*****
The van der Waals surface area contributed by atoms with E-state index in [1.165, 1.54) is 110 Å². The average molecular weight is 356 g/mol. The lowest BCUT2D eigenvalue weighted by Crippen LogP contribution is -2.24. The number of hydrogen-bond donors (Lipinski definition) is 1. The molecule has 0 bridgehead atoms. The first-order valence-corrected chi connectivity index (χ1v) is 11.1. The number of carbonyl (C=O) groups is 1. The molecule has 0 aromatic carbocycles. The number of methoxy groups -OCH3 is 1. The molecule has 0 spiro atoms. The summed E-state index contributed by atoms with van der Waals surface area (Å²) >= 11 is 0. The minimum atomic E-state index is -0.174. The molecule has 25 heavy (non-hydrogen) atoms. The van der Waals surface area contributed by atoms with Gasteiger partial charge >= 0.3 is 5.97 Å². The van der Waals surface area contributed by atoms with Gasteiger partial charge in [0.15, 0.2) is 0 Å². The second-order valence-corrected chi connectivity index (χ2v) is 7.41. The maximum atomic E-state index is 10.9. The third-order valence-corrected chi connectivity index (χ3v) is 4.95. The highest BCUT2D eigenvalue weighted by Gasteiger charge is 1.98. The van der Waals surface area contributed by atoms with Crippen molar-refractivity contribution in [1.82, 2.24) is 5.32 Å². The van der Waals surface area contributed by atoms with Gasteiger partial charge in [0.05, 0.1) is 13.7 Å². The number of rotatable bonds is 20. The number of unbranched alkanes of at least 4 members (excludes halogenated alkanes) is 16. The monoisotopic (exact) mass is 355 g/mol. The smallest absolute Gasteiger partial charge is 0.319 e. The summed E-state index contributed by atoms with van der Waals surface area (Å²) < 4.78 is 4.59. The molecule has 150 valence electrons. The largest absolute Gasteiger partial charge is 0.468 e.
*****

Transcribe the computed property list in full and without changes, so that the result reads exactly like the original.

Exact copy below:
The van der Waals surface area contributed by atoms with E-state index in [1.165, 1.54) is 110 Å². The average molecular weight is 356 g/mol. The lowest BCUT2D eigenvalue weighted by Crippen LogP contribution is -2.24. The number of hydrogen-bond donors (Lipinski definition) is 1. The molecule has 0 bridgehead atoms. The first-order valence-corrected chi connectivity index (χ1v) is 11.1. The number of carbonyl (C=O) groups is 1. The molecule has 0 aromatic carbocycles. The number of methoxy groups -OCH3 is 1. The molecule has 0 spiro atoms. The summed E-state index contributed by atoms with van der Waals surface area (Å²) >= 11 is 0. The minimum atomic E-state index is -0.174. The molecule has 25 heavy (non-hydrogen) atoms. The van der Waals surface area contributed by atoms with Gasteiger partial charge >= 0.3 is 5.97 Å². The van der Waals surface area contributed by atoms with Gasteiger partial charge in [0.15, 0.2) is 0 Å². The second-order valence-corrected chi connectivity index (χ2v) is 7.41. The maximum atomic E-state index is 10.9. The third-order valence-corrected chi connectivity index (χ3v) is 4.95. The highest BCUT2D eigenvalue weighted by Gasteiger charge is 1.98. The van der Waals surface area contributed by atoms with Crippen molar-refractivity contribution in [1.82, 2.24) is 5.32 Å². The van der Waals surface area contributed by atoms with Gasteiger partial charge in [0.05, 0.1) is 13.7 Å². The number of rotatable bonds is 20. The number of unbranched alkanes of at least 4 members (excludes halogenated alkanes) is 16. The monoisotopic (exact) mass is 355 g/mol. The smallest absolute Gasteiger partial charge is 0.319 e. The summed E-state index contributed by atoms with van der Waals surface area (Å²) < 4.78 is 4.59. The molecule has 150 valence electrons. The largest absolute Gasteiger partial charge is 0.468 e.